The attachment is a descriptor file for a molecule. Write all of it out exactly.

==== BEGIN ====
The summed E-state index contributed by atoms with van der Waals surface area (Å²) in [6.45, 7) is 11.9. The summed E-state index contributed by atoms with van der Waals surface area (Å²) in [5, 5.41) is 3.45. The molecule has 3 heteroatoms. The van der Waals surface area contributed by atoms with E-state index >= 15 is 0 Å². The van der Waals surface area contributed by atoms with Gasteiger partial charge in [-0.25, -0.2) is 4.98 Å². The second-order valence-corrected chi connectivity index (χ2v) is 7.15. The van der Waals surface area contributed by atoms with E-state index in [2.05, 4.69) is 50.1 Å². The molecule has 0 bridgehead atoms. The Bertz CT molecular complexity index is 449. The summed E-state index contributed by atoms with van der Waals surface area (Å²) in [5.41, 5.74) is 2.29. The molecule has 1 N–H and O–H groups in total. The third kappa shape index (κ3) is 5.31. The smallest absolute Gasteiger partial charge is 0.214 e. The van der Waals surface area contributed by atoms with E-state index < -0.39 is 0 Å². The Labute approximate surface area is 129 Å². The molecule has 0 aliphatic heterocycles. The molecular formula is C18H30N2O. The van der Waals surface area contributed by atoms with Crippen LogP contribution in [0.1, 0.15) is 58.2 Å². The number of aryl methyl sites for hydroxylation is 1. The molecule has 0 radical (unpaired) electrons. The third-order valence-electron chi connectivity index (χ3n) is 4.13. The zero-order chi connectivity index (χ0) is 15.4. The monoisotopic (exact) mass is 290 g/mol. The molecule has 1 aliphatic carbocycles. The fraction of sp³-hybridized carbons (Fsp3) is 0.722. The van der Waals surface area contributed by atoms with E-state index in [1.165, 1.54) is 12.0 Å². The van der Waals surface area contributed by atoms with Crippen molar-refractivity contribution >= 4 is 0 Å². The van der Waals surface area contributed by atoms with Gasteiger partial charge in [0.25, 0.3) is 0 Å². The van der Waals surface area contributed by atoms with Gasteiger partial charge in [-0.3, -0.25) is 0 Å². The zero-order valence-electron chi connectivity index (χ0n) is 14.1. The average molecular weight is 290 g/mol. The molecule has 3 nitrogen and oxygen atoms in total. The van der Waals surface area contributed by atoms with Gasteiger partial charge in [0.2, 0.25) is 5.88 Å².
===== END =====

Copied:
The summed E-state index contributed by atoms with van der Waals surface area (Å²) in [6.45, 7) is 11.9. The summed E-state index contributed by atoms with van der Waals surface area (Å²) in [5, 5.41) is 3.45. The molecule has 3 heteroatoms. The van der Waals surface area contributed by atoms with E-state index >= 15 is 0 Å². The van der Waals surface area contributed by atoms with Gasteiger partial charge in [-0.25, -0.2) is 4.98 Å². The second-order valence-corrected chi connectivity index (χ2v) is 7.15. The van der Waals surface area contributed by atoms with E-state index in [2.05, 4.69) is 50.1 Å². The molecule has 0 bridgehead atoms. The Bertz CT molecular complexity index is 449. The summed E-state index contributed by atoms with van der Waals surface area (Å²) in [5.41, 5.74) is 2.29. The molecule has 1 N–H and O–H groups in total. The third kappa shape index (κ3) is 5.31. The smallest absolute Gasteiger partial charge is 0.214 e. The van der Waals surface area contributed by atoms with E-state index < -0.39 is 0 Å². The Labute approximate surface area is 129 Å². The molecule has 0 aliphatic heterocycles. The molecular formula is C18H30N2O. The van der Waals surface area contributed by atoms with Crippen LogP contribution in [0.1, 0.15) is 58.2 Å². The number of aryl methyl sites for hydroxylation is 1. The molecule has 0 radical (unpaired) electrons. The third-order valence-electron chi connectivity index (χ3n) is 4.13. The zero-order chi connectivity index (χ0) is 15.4. The monoisotopic (exact) mass is 290 g/mol. The molecule has 1 aliphatic carbocycles. The fraction of sp³-hybridized carbons (Fsp3) is 0.722. The van der Waals surface area contributed by atoms with E-state index in [1.165, 1.54) is 12.0 Å². The van der Waals surface area contributed by atoms with Crippen molar-refractivity contribution >= 4 is 0 Å². The van der Waals surface area contributed by atoms with Gasteiger partial charge in [0.25, 0.3) is 0 Å². The van der Waals surface area contributed by atoms with Gasteiger partial charge in [-0.3, -0.25) is 0 Å². The zero-order valence-electron chi connectivity index (χ0n) is 14.1. The average molecular weight is 290 g/mol. The molecule has 3 nitrogen and oxygen atoms in total. The van der Waals surface area contributed by atoms with Gasteiger partial charge in [0.2, 0.25) is 5.88 Å².